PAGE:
NSW – Australia: Video tech signing here to stay

Remote witnessing of legal documents, introduced at the height of the pandemic, will now be a permanent mainstay in the NSW court system.

Witnesses will now be able to remotely sign documents, such as wills, statutory declarations and affidavits, over video in new reform the Attorney-General said will cement temporary measures into law.

The new legislation seeks to continue arrangements introduced during the COVID-19 pandemic to reduce non-essential personal contact. Originally extended in September this year, the Electronic Transactions Amendment (Remote Witnessing) Bill 2021 will now officially be a permanent part of NSW legislation, having recently passed in both Houses of NSW Parliament.

Attorney-General Mark Speakman said that remote witnessing provides greater choice and flexibility for individuals and businesses.

Read more at Australian Lawyers Weekly




Video tech signing of legal forms here to stay

Published on17 Nov 2021 in Media Releases


The remote witnessing of important legal documents such as wills, statutory declarations and affidavits over video will become a permanent feature of the NSW legal landscape.


Attorney General Mark Speakman said legislation to cement temporary measures into law has passed both Houses of NSW Parliament.

“The NSW Government introduced the remote witnessing scheme in response to the COVID-19 pandemic to help keep the wheels of commerce moving and allow people to manage personal legal arrangements safely,” Mr Speakman said.

“After a successful trial period of 18 months, we’re pleased to be extending these effective and secure provisions to make life easier for people in the future.”

The Electronic Transactions Amendment (Remote Witnessing) Bill 2021opens in new window will permanently allow documents to be witnessed in real time over an audio-visual link (AVL) when the legislation receives assent. For an additional 12 months, the list of people who can witness NSW statutory declarations will also be extended to the expanded list of witnesses permitted to do so by the relevant Commonwealth legislationopens in new window.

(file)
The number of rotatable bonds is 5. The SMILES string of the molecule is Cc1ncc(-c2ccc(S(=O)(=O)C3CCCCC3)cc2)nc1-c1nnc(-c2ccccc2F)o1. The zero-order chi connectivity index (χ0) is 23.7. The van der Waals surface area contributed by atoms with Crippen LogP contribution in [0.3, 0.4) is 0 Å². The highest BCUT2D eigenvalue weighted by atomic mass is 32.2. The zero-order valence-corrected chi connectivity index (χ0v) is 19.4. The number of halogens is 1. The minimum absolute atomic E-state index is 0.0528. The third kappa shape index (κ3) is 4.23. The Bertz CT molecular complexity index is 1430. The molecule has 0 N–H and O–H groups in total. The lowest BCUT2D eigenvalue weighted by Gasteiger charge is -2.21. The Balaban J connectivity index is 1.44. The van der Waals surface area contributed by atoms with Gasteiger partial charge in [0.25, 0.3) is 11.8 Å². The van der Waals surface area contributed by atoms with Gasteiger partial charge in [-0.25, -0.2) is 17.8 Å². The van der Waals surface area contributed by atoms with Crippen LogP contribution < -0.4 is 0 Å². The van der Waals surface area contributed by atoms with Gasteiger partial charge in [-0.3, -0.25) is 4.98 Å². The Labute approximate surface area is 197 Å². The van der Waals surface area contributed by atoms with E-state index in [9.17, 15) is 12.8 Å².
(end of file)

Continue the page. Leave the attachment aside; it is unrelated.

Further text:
Mr Speakman said many people who have been using remote witnessing for personal, business and legal documents (such as powers of attorney, deeds and agreements) have found it convenient and efficient, saving both time and money.

“Safeguards are in place designed to address the risk of fraud. For example, signing must be witnessed in real time and the witness must be reasonably satisfied they’re signing the same document or an exact copy. The witness must also endorse the document with a statement that they have complied with these requirements and specify the method used to witness the signature,” Mr Speakman said.

“Continuing these measures will benefit people living in rural, regional and remote areas. It will also improve access to justice for vulnerable members of the community including older people, people suffering from illness or people with a disability.”

Remote witnessing provides greater choice and flexibility for individuals and businesses, however traditional methods of signing and witnessing documents will remain available.

People outside of NSW may also use the remote witnessing provisions for documents required to be signed under or governed by NSW law, which will assist with ongoing disruption to physical movement caused by the COVID-19 pandemic.

Download media release: Video tech signing of legal forms here to stay PDF, 125.86 KBopens in new window



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